It was a fair indictment of the perpetrators, except that it cast doubt on the MQM’s role in the attacks. Although the ethnic party used to dictate news coverage, threaten hawkers and burn newspapers considered to be unfriendly, by the fall of 1991, they were themselves victims of the army’s “Operation Clean up.” As such, they were not in a position to conduct the attacks.
The MQM chief Altaf Hussein’s tried to dispel his party’s image. In a statement carried by the press on September 27, 1991 he said:
“We too differ with some of the media contents, but we go to people and ask them to stop reading a particular paper. The MQM has never attacked any newspaper office or resorted to such things.”
I took the MQM statement with a handful of salt. However in the present instance I recognized that I had grown entangled in the war between the intelligence agencies. This was more apparent because Kamran and I had used the same military intelligence (MI) source in exposing the Jam-Marwat combine.
Apparently, the MI, which is the political wing of the military, was then at odds with the techniques used by the ISI and the intelligence bureau (IB) in arm twisting the PPP’s political opponents. The IB, which snooped around locally to guess which journalists appeared to support the PPP, put us on its “hit list.” The office of Chief Minister Jam Sadiq Ali then flanked by a dime a dozen operators who supported his nefarious tactics, apparently directed the CIA to send knife-wielding assailants to warn us not to interfere in their mafia operations.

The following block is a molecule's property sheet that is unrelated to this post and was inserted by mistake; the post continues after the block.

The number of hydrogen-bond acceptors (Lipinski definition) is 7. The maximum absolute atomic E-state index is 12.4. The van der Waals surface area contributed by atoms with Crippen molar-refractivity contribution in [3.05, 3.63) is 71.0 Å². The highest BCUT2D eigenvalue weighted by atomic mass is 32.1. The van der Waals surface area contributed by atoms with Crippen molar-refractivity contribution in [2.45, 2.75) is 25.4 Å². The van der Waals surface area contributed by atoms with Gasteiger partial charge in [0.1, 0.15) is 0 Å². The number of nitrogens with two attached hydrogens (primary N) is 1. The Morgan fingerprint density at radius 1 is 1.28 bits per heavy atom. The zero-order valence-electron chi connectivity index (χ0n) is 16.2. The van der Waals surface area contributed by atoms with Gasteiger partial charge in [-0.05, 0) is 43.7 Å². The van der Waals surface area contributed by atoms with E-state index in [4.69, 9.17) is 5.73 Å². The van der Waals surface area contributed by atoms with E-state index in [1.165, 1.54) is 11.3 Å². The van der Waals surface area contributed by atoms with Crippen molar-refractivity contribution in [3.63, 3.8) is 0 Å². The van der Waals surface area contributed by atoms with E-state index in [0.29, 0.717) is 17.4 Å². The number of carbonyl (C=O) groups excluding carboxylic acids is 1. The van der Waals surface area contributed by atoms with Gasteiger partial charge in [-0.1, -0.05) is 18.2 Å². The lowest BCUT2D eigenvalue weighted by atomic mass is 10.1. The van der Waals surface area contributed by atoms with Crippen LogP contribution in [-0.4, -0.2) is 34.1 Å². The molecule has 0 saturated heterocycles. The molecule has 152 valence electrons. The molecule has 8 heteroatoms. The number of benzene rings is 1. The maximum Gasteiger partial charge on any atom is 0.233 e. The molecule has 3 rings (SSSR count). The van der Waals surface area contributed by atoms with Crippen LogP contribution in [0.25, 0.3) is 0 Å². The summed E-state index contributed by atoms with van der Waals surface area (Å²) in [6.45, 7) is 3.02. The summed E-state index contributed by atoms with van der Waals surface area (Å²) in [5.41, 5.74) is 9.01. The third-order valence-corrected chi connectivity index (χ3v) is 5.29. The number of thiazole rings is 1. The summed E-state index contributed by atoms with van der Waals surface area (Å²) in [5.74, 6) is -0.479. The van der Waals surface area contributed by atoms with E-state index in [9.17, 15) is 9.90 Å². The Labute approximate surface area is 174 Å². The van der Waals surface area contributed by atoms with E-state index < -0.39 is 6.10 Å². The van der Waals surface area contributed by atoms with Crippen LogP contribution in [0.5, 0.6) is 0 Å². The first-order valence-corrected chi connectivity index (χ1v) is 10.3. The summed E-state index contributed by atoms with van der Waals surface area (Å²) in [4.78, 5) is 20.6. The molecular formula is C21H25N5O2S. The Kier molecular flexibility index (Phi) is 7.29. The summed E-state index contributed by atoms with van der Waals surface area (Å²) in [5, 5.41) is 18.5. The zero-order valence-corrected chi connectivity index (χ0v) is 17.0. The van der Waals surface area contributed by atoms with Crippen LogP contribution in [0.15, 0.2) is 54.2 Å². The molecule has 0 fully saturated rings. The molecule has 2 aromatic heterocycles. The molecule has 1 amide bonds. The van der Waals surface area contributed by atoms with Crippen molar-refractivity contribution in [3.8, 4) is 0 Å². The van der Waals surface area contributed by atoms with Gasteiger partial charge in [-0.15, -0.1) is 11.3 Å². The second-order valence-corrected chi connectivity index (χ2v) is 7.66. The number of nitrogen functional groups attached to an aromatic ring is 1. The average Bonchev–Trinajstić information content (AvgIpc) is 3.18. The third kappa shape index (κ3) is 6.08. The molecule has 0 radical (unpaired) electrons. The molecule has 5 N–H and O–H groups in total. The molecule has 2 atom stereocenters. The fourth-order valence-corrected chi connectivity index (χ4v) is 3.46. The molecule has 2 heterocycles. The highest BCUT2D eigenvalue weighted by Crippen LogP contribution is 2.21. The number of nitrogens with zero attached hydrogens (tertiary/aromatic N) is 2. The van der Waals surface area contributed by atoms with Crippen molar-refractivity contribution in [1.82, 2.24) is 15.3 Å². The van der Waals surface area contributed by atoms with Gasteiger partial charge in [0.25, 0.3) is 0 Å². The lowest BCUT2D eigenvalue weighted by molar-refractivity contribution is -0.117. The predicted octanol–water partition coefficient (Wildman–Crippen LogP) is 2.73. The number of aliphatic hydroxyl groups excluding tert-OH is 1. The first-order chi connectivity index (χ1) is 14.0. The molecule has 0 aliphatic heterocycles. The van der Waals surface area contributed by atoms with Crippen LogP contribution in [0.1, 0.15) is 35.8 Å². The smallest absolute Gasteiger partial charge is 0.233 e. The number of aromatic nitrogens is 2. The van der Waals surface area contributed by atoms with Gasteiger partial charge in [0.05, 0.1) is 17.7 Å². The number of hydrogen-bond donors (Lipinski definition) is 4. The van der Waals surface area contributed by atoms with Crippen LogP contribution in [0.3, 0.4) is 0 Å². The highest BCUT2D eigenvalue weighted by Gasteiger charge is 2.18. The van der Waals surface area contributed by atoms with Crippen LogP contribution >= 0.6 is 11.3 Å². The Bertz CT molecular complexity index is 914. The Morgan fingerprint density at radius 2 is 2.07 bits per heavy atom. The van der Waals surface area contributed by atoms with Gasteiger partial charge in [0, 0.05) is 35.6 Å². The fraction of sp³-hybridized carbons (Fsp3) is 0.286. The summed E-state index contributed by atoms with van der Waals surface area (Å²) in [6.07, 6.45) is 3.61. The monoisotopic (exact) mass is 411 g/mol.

A Historic Protest
Five days had passed and I watched the national outcry against the knife attacks from my brother Pervez’s place in Islamabad. That weekend my brother’s colleague at the Quaid-i-Azam University, Dr A.H. Nayyar arrived, carrying heavy editions of the newspapers. Dr Nayyar, a physicist like my brother was hugely invested in the political situation inside Pakistan, and had a wry sense of humor.
Apparently tired from the weight of the weekend editions of the English and Urdu newspapers he had been carrying; Nayyar plunked them down on the table in front of us and flopped down himself.
“What’s the news?” my brother Pervez asked.
“Nothing,” Nayyar replied wearily. “They’re full of statements on Nafisa.”
I went through the newspapers. Statements were splashed across every newspaper by political parties, journalist unions, women’s organizations, minority groups, and human rights groups. In several instances they named the influential culprits and demanded punishment for the attacks on myself and my colleague.